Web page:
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    What are the books Ken checks out of the library in Barbie? They’re book.

    Janet Manley

    July 21, 2023, 10:06am

    When Ken (Ryan Gosling) leaves Barbieland in the movie Barbie, he finds that he is not at all prepared for what he’ll find in The Real World, where men rule all. So, the character, whose main concern in life has thus far been Beach, heads to the Los Angeles public library system to broaden his horizons. We see him pulling inspo off the shelf—big, hardcover man books. (“Unfortunately, he only has book. Books are better,” explains Gosling in a GQ list of “Ken Things Ryan Gosling Can’t Live Without.”)

    The books … do not seem to be actual objects in this world in the sense of being intellectual property with a Library of Congress catalog number. A peruse of Bookshop.org and the archives reveal … nothing, leaving me to imagine the contents of the material that sends Ken on a bit of a mojo dojo tear.

    First up?

    Ryan Gosling for GQ

    Horses, by Ryan Bessin

    This plausible-looking book appears to have been “authored” by someone who shares a name with a second assistant camera operator on the set of Barbie. Inside, we assume it’s got lots of pictures of horses running and whinnying and generally functioning as man-extenders. The kinds of horses you might print onto a duvet covet or paste onto your saloon doors. Lots of ideas!

    The Origins of Patriarchy, by Haggarty or Hoggarty or something.

    We assume this hardcover classic, which is shaped and fashioned like the kind of enormous book you’d check out as a 6-year-old learning about the solar system, is a kind of “Everyman’s guide to the atomic bomb,” explaining to Ken the rudimentary elements of asserting the male gender as superior to all others (at the expense of other men), and painting a picture of men (who in fairness are often the nephews of a female aunt) running the show. We assume it’s got some Henry Kissinger, some Jordan Peterson, and some Hemingway all rolled into one toxic textbook.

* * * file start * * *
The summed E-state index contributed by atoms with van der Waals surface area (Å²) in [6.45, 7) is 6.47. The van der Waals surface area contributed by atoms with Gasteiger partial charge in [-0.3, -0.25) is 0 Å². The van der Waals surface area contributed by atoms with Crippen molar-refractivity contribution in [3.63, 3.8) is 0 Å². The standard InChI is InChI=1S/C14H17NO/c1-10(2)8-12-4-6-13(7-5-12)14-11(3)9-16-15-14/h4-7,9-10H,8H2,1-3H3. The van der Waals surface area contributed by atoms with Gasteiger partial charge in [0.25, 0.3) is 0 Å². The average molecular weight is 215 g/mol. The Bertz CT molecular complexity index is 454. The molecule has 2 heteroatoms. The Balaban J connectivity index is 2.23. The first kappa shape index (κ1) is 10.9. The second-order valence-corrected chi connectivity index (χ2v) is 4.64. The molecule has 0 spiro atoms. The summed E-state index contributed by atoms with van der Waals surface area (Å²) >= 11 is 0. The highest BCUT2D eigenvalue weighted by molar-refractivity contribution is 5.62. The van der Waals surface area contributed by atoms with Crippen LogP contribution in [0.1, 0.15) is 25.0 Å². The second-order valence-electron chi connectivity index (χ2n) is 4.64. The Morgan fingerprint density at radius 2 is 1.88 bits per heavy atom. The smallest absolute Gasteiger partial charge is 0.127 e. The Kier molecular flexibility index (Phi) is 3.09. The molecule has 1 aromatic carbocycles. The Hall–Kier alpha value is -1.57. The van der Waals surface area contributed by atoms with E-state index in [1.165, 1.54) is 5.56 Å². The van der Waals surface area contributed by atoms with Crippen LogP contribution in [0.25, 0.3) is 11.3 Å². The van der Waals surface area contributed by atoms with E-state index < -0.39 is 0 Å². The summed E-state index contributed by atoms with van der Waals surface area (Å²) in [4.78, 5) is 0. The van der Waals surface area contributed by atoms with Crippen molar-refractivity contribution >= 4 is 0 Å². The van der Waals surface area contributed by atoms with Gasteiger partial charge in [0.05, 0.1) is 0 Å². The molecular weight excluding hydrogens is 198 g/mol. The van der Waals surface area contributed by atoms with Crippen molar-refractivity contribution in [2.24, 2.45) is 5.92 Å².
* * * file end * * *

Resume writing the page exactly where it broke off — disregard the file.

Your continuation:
Man Wars, by ???

    Incredible that they could fit all the man wars into one single book, since … all of the wars ever have been man wars, seemingly? Obviously, these stories are all told by the victors. Love that this is part of Ken’s vision board for life in the patriarchy. Bone up!

    Notably missing from the pile? Real world books The Power Broker, A Time to Kill, Iron John, The Pale King, and Scar Tissue, all of which we think Ken would enjoy staging on the bedside table.

    What did I miss?

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